There are some interesting insights into the inner workings of a small town TV station, local colorful characters, and small town western US flavor. The antagonist is not one you suspect, and Mike becomes quite the (possibly romantic) attractive ally. The dialogue is clean and believable. The plot moves along at a fairly good clip and I enjoyed the little sub-storyline involving Shadow. All in all, it is engaging and will hold your interest. I received this download from BookBub as a free offering and greatly appreciated the opportunity to read and review.

Add to Goodreads

About the Author

Patricia McLinn - authorPatricia McLinn’s books have put her name on bestseller lists and her journalism career took her to the Washington Post for 20-mumble-mumble years. But it all started with secrets.

She learned to read at a tender age as a matter of self-preservation because older siblings spelled words to keep secrets from her. Once Patricia discovered that the magic of written words allowed her to know people she hadn’t met and experience places she hadn’t visited, she was hooked.

She wanted to be a novelist from then on, though there was a detour. She received a BA in English Composition from Northwestern University. (Have you ever seen a job posting for an English Composition major? No. And you never will.) With her parents holding out for more practical pursuits, she added a masters in journalism from Northwestern’s Medill School of Journalism in her fourth year. (Two degrees for the price of one! It was the precursor of a career in coupon-clipping.)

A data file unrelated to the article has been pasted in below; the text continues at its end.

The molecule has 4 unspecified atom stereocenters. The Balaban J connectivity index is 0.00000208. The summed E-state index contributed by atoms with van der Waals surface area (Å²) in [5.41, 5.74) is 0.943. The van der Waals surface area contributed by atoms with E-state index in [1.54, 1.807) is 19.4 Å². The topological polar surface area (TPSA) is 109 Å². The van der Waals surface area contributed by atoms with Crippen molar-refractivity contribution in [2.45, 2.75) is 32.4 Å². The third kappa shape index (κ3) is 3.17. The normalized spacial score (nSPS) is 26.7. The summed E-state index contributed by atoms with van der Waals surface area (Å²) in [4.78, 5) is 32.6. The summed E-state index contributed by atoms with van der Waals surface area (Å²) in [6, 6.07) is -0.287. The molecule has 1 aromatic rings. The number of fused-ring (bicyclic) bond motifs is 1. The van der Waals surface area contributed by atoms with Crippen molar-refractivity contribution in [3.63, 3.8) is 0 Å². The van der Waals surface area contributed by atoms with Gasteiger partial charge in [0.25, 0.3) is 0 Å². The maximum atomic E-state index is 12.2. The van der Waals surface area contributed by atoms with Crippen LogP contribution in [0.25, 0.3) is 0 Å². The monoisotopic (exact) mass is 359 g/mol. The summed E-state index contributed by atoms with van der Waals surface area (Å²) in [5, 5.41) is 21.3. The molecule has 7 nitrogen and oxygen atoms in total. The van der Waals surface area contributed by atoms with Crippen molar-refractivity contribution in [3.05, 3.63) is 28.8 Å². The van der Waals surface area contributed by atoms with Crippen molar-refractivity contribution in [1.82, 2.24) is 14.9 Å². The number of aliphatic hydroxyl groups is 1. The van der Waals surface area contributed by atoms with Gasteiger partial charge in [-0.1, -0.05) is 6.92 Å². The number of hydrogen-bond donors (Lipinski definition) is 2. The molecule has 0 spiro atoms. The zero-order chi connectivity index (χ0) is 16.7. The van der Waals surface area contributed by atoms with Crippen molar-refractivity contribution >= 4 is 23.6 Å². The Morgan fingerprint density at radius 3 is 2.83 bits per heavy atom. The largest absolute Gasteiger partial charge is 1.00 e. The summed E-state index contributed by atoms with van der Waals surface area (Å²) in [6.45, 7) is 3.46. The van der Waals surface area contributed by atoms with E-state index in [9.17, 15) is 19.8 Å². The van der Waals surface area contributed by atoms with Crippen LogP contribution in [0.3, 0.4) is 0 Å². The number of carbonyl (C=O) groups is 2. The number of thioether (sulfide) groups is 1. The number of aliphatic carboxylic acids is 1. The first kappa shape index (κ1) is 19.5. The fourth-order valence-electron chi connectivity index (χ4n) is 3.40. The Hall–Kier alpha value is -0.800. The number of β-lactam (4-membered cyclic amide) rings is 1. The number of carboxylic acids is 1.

(From Goodreads author page) USA Today bestselling author Patricia McLinn’s novels—cited by reviewers for warmth, wit, and vivid characterization – have won numerous regional and national awards and been on national bestseller lists.

In addition to her romance and women’s fiction books, Patricia is the author of the Caught Dead in Wyoming mystery series, which adds a touch of humor and romance to figuring out whodunit.

Patricia received BA and MSJ degrees from Northwestern University. She was a sports writer (Rockford, Ill.), assistant sports editor (Charlotte, N.C.) and—for 20-plus years—an editor at the Washington Post.

She has spoken about writing from Melbourne, Australia to Washington, D.C., including being a guest speaker at the Smithsonian Institution. She is now living in northern Kentucky and writing full-time. Patricia loves to hear from readers through her website, Facebook, Goodreads, and Twitter.

More Throwback Thursday Blogs

Renee at Its Book Talk

Jill at Jill’s Book Cafe

Rebecca at The Book Whisperer

Lynne at Fictionophile

Sam at Clues and Reviews

Holly B at Dressedtoread

Deanna at DeesRadReads and Reviews

Amanda at Literary Weaponry

Annie at The Misstery

Mischenko at Read Rant Rock and Roll

Laurie at Cozy Nook Books

Ann Marie at LItWitWineDine

©2018 V Williams V Williams